“The word of the Lord was rare in those days; there was no widespread revelation” (1 Samuel 3:1)
Have you ever been speaking to someone and found that they have been distracted and are not listening to what you are saying? In such a situation do you continue speaking hoping for a return of interest or do you cease speaking? The Bible reveals that God will sometimes keep speaking waiting for someone to hear but at other times He simply stops speaking. There are also times when He stops listening.
When we read that Isaiah responded to the call of the Lord it was because he had a heart to hear and was listening. If God was speaking only to Isaiah He would have said something more personal. By asking a general question, “Whom shall I send, and who will go for Us?” (Isaiah 6:8) it appears that this is a question being asked of all men. Only one who has a heart to hear and is listening will hear the call as Isaiah did. This is why Jesus often said something to the effect of “He who has an ear, let Him hear …” as He does to the seven churches in Revelation 2 and 3.
The problem for Israel immediately prior to Samuel’s emergence as a prophet of God was that the men were spiritually deaf or had a very limited range of selective hearing.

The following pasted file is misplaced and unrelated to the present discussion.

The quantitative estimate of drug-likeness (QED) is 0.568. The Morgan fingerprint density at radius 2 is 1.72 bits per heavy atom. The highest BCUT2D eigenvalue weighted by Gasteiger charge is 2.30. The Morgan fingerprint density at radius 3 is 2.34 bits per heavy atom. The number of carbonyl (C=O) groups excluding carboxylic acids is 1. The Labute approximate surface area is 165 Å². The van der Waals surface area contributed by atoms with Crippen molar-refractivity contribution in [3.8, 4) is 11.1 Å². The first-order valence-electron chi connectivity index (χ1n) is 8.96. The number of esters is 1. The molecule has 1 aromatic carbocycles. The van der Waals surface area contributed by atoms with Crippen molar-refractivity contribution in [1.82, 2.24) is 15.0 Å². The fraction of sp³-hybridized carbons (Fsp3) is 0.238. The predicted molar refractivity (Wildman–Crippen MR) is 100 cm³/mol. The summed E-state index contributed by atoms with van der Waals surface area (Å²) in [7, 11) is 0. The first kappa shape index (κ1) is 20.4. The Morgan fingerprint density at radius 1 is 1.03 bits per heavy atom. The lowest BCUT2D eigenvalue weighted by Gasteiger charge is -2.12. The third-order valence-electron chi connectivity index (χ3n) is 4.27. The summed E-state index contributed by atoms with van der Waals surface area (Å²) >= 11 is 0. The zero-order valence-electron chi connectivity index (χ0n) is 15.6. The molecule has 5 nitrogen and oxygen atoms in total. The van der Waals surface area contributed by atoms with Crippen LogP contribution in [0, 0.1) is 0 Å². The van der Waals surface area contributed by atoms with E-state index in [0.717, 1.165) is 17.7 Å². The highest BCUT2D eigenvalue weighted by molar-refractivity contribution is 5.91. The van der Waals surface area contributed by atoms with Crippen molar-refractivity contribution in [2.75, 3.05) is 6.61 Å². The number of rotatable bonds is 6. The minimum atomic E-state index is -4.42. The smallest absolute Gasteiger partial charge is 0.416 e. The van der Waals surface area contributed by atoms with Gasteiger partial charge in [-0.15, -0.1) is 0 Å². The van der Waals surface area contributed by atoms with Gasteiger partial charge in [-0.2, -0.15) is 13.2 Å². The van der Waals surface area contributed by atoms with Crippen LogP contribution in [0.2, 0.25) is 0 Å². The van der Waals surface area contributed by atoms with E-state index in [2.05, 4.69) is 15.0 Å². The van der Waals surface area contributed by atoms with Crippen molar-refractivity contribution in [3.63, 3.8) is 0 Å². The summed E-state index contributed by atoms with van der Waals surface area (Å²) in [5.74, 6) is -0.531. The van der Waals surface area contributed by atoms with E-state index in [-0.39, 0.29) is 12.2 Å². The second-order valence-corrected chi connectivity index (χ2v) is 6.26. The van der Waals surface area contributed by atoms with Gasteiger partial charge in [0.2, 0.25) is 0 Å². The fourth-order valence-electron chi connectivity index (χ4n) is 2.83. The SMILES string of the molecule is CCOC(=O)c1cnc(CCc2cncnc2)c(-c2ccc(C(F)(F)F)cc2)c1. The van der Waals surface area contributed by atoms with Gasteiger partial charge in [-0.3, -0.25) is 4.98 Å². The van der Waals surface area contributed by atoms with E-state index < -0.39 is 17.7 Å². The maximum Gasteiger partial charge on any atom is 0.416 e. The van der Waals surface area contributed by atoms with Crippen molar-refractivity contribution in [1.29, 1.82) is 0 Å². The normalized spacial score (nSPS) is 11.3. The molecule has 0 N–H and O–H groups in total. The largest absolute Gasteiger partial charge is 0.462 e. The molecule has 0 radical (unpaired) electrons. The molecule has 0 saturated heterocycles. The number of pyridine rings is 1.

Why should God speak to people who have turned a deaf ear to Him? Why should He speak to people who only want to hear what pleases them? Why should He speak at all if everyone is distracted by the pleasures of this world? “The word from the Lord was rare in those days” because no one was willing to hear what He had to say. It is no different today. People who only want their ears “tickled” to make them feel good while being bad will not hear what God has to say. They will listen only to those who say what they want to hear but will not hear those who say what they need to hear. They will not hear from the prophets of God who say, “Thus says the Lord …”
Because Israel was resolute in its deafness we read, “And you will cry out in that day because of your king whom you have chosen for yourselves, and the Lord will not hear you in that day” (1 Samuel 8:18). Israel wanted a king like the other nations; we want medical healing, prosperity and a life of comfort and ease for everyone. Jesus only promised tribulation and trouble that will, if He tarries, end in bodily death.
Our prayers reveal that we are often telling Jesus how He should run His kingdom (James 4:3) and yet at the same time we are slow to listen to His instructions for living in His kingdom. Why should He hear us when we do not pay Him any attention? Paying attention is more than mental assent; it is doing as He instructs and commands.
Let us pray with all our hearts, “Lord, in grace for the sake of Jesus, grant us ears to hear what you are saying and do it.” This will mean closing our mouths while He speaks.